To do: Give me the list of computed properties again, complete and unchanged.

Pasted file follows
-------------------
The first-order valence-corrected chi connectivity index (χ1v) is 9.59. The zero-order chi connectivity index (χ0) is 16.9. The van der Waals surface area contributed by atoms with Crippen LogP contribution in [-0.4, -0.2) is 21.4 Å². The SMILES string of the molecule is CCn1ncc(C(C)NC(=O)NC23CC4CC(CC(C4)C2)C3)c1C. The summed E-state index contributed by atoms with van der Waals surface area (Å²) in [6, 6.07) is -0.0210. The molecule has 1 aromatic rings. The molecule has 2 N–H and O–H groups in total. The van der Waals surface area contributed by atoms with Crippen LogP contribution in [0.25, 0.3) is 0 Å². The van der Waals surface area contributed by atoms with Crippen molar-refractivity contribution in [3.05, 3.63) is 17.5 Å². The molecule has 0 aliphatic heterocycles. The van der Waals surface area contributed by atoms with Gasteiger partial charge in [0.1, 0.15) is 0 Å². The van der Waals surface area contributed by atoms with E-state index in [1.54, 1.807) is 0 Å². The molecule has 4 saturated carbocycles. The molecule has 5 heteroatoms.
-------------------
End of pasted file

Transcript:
The first-order valence-corrected chi connectivity index (χ1v) is 9.59. The zero-order chi connectivity index (χ0) is 16.9. The van der Waals surface area contributed by atoms with Crippen LogP contribution in [-0.4, -0.2) is 21.4 Å². The SMILES string of the molecule is CCn1ncc(C(C)NC(=O)NC23CC4CC(CC(C4)C2)C3)c1C. The summed E-state index contributed by atoms with van der Waals surface area (Å²) in [6, 6.07) is -0.0210. The molecule has 1 aromatic rings. The molecule has 2 N–H and O–H groups in total. The van der Waals surface area contributed by atoms with Crippen LogP contribution in [0.25, 0.3) is 0 Å². The van der Waals surface area contributed by atoms with Crippen molar-refractivity contribution in [3.05, 3.63) is 17.5 Å². The molecule has 0 aliphatic heterocycles. The van der Waals surface area contributed by atoms with Gasteiger partial charge in [0.1, 0.15) is 0 Å². The van der Waals surface area contributed by atoms with E-state index in [1.54, 1.807) is 0 Å². The molecule has 4 saturated carbocycles. The molecule has 5 heteroatoms.